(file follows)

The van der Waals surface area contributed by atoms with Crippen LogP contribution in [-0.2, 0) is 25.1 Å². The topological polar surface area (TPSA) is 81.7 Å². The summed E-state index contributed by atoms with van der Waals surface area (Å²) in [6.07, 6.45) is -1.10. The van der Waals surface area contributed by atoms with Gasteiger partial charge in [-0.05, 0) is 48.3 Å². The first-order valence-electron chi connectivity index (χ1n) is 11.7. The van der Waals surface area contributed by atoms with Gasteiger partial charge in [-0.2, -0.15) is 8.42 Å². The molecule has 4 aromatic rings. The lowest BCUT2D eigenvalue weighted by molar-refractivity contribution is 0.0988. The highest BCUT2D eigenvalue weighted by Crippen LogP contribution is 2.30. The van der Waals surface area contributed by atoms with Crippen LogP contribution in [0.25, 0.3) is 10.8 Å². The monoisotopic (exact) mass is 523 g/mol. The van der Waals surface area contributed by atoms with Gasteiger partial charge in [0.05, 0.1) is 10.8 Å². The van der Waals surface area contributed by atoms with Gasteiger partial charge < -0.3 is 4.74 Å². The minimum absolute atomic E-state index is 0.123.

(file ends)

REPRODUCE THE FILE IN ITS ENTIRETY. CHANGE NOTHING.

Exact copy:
The van der Waals surface area contributed by atoms with Crippen LogP contribution in [-0.2, 0) is 25.1 Å². The topological polar surface area (TPSA) is 81.7 Å². The summed E-state index contributed by atoms with van der Waals surface area (Å²) in [6.07, 6.45) is -1.10. The van der Waals surface area contributed by atoms with Gasteiger partial charge in [-0.05, 0) is 48.3 Å². The first-order valence-electron chi connectivity index (χ1n) is 11.7. The van der Waals surface area contributed by atoms with Gasteiger partial charge in [-0.2, -0.15) is 8.42 Å². The molecule has 4 aromatic rings. The lowest BCUT2D eigenvalue weighted by molar-refractivity contribution is 0.0988. The highest BCUT2D eigenvalue weighted by Crippen LogP contribution is 2.30. The van der Waals surface area contributed by atoms with Crippen LogP contribution in [0.25, 0.3) is 10.8 Å². The monoisotopic (exact) mass is 523 g/mol. The van der Waals surface area contributed by atoms with Gasteiger partial charge in [0.05, 0.1) is 10.8 Å². The van der Waals surface area contributed by atoms with Gasteiger partial charge < -0.3 is 4.74 Å². The minimum absolute atomic E-state index is 0.123.